Why have some asset prices been so high?

Do they have to be bubbles? And is it so terrible if they fall?  I cover those topics in my latest Bloomberg column, here is one bit:

In a volatile and uncertain time politically, we have observed sky-high prices for blue-chip U.S. equities. Other asset prices also seem to be remarkably high: home values and rentals in many of the world’s top-tier cities, negative real rates and sometimes negative nominal rates on the safest government securities, and the formerly skyrocketing and still quite high price of Bitcoin and other crypto-assets.

Might all of those somewhat unusual asset prices be part of a common pattern? Consider that over the past few decades there has been a remarkable increase of wealth in the world, most of all in the emerging economies. Say you hold enough wealth to invest: What are your options? Well, the stock markets of China and Russia are unsafe and not well developed, and many other emerging economies, such as Turkey and Brazil, have been wracked with uncertainty and political turmoil. So you might take a disproportionate share of your money and put it into high-quality, highly liquid assets. That might include the stocks of the Dow Jones Industrial Average and real estate in London, to name two possibilities.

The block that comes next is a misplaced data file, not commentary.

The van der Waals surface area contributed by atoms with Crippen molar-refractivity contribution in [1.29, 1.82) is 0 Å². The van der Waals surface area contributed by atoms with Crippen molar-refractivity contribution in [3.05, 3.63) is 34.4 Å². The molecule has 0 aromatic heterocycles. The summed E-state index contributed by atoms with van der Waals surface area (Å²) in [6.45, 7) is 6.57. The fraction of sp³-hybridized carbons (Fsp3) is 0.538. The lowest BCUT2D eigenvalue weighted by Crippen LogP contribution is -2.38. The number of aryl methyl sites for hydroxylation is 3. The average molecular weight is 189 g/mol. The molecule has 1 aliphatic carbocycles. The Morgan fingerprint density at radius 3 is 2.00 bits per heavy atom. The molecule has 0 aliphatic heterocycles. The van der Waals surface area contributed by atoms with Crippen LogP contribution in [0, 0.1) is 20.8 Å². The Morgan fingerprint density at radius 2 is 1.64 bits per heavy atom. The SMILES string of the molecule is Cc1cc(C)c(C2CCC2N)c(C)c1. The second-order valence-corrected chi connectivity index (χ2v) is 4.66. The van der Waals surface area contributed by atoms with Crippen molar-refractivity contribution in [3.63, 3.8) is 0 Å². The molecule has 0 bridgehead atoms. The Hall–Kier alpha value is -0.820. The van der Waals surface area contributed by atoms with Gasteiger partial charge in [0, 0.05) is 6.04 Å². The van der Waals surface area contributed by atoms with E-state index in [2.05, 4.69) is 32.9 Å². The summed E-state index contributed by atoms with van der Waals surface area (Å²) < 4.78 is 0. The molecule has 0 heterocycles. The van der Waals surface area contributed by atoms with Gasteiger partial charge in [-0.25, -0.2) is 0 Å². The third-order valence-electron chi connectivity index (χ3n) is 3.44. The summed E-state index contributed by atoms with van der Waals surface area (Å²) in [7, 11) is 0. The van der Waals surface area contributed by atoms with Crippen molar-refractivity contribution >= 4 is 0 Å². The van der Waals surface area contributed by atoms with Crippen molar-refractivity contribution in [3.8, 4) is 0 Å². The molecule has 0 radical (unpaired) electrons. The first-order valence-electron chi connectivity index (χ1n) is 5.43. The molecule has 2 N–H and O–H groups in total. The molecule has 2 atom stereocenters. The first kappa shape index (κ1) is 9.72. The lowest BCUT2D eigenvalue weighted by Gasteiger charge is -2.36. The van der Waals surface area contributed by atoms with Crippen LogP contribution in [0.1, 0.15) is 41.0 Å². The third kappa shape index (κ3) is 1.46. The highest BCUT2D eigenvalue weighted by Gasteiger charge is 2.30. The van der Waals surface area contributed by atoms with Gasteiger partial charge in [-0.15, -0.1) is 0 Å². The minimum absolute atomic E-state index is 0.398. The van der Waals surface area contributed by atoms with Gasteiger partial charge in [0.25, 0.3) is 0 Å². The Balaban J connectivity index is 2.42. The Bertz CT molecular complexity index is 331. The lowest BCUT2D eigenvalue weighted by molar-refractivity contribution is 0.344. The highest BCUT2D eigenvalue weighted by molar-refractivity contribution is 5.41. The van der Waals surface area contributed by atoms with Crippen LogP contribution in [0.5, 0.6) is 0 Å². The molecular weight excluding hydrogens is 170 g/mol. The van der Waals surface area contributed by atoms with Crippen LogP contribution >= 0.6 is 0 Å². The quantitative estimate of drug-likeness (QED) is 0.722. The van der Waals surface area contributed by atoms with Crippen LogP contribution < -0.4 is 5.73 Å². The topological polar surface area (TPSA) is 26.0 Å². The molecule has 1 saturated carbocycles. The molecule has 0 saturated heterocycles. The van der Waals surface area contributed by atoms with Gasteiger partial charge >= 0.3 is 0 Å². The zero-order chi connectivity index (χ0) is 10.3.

In relative terms, the high-quality, highly liquid blue-chip assets will become expensive. So we end up with especially high price-to-earnings ratios and consistently negative real yields on safe government securities. Those price patterns don’t have to be bubbles. If this state of affairs persists, with a shortage of safe investment opportunities, those prices can stay high for a long time. They may go up further yet.

These high asset prices do reflect a reality of wealth creation. They are broadly bullish at the global scale, but they don’t have to demonstrate much if any good news about those assets per se. Rather there is an imbalance between world wealth and safe ways of transferring that wealth into the future…

To sum this all up in a single nerdy finance sentence, in a world where wealth creation has outraced the evolution of good institutions, the risk premium may be more important than you think.

In this “model,” price declines do not have to be disastrous, but rather can reflect a kind of normalization.  Do read the whole thing.  The theory also predicts that bond, equity, and Bitcoin prices should all decline at the same time, which is indeed what happened yesterday.


Comments for this post are closed